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‘Chubby Girl’ Returns for Repairs

Wil Spaul is headed back to the Bay. The intrepid 70-year-old sailor who is attempting to sail the smallest boat ever to Hawaii — Chubby Girl is only 9 feet long — knew it was going to be a long, rough ride when he left a week ago (Sunday, Sept. 27). But between almost dead calm for the first two-plus days, and more recently, a big swell from Hurricane Marie (still well to the south), it’s been both the best of trips, and the worst of trips.

Chubby Girl tracker
The map on Wil’s blog shows the point at which he tacked for home.
© 2020 Chubby Girl Cruising

The good news is that Wil is finally realizing a four-decade-long dream. Plus, when he gets the breeze the boat likes — 5-8 knots is ideal — he feels Chubby Girl performs well. His best day reaching so far is 50 miles, and he knows the boat will do better off the wind once he finds the Trades.

But the 8-9-ft swell has been brutal. Waves have damaged Wil’s Garmin text Satphone, allowing only incoming messages, including weather updates from the boat’s designer, Jim Antrim. He has also sustained damage to his outboard bracket, necessitating lashing the motor to the boat to keep it from falling off. On Saturday, another big wave crashed right on top of the boat, damaging the main hatch, which started leaking, and breaking something on the rig (exactly what is not clear from his updates). Plus, the forecast showed that Marie — though by then downgraded to a tropical storm — could cross his path. At that point discretion became the better part of valor and he turned around. The odometer on the hard-earned 150 miles is currently winding back to zero.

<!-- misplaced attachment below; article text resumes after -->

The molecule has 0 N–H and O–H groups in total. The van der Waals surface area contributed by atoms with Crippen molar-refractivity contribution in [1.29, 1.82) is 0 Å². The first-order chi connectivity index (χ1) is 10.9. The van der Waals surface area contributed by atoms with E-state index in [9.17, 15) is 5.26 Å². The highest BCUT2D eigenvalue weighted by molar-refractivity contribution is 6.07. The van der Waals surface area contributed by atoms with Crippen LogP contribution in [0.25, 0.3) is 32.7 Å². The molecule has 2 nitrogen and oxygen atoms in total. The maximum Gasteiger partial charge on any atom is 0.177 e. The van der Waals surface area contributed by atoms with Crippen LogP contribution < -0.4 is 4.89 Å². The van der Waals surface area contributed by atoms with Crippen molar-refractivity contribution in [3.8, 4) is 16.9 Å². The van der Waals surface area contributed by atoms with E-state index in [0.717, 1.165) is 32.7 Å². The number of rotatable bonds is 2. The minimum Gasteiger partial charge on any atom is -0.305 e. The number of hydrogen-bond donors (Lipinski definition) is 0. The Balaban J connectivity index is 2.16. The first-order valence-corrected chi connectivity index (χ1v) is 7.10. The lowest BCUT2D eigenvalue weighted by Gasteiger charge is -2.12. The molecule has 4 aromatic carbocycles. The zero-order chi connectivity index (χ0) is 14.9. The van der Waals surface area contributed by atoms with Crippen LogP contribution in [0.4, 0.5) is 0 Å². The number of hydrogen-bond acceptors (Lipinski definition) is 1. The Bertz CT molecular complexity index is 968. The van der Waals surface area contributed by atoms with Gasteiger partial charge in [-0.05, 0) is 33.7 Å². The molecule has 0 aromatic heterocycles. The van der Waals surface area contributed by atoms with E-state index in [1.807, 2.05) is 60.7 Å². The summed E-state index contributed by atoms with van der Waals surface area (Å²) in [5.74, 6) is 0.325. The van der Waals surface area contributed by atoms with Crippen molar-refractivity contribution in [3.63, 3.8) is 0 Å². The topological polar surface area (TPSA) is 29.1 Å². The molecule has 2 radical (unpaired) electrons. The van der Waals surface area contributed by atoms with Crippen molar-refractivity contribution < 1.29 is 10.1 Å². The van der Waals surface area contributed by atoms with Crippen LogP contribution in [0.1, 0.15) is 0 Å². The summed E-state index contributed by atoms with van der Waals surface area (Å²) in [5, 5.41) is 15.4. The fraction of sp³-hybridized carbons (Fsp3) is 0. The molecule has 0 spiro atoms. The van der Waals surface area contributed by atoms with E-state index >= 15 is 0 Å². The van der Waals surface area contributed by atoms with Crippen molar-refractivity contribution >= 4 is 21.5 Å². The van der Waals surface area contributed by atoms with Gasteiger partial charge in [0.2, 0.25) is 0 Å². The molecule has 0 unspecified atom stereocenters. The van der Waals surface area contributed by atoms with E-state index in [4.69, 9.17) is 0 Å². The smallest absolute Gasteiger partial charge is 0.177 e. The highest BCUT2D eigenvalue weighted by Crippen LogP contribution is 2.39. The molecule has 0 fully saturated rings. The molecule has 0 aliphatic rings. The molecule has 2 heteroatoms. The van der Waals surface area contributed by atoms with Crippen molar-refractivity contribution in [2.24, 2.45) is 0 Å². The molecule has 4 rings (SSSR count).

Chubby Girl launch
After Chubby Girl‘s launch in June 2020, she underwent her interior and electrical fit-out ahead of sea trials.
© 2020 Chubby Girl Cruising

“I will try to make it back to Berkeley Marine Center,” (where he built the boat) he wrote on his tracker at www.chubbygirlcruising.com. “I should be in the ship channel by about mid week.” At which point he may call for Sea Tow to get him back to the East Bay, as the outboard is unusable.

It’s not the end of the road by any stretch. Plans are to make repairs and head out again. We’ll catch up with Wil when he’s back, to find out when.

2 Comments

  1. Avatar
    barry spanier 2 months ago

    we are rooting for Will all the way. especially since his craft is built from two hulls of what will be the Mini-me for the scow bow ROSIE G now under construction at BMC. Peter Tangvald once sailed many miles in a tiny open dinghy after his DOROTHEA sank. Small is not impossible, just a lot more challenging. He remarked how wonderfully the tiny boat made its way, even in quite heavy weather. We would love to see the Antrim 9 become a real thing.
    aloha
    barry

  2. Avatar
    Martin Thomas 2 months ago

    Why is this not surprising?

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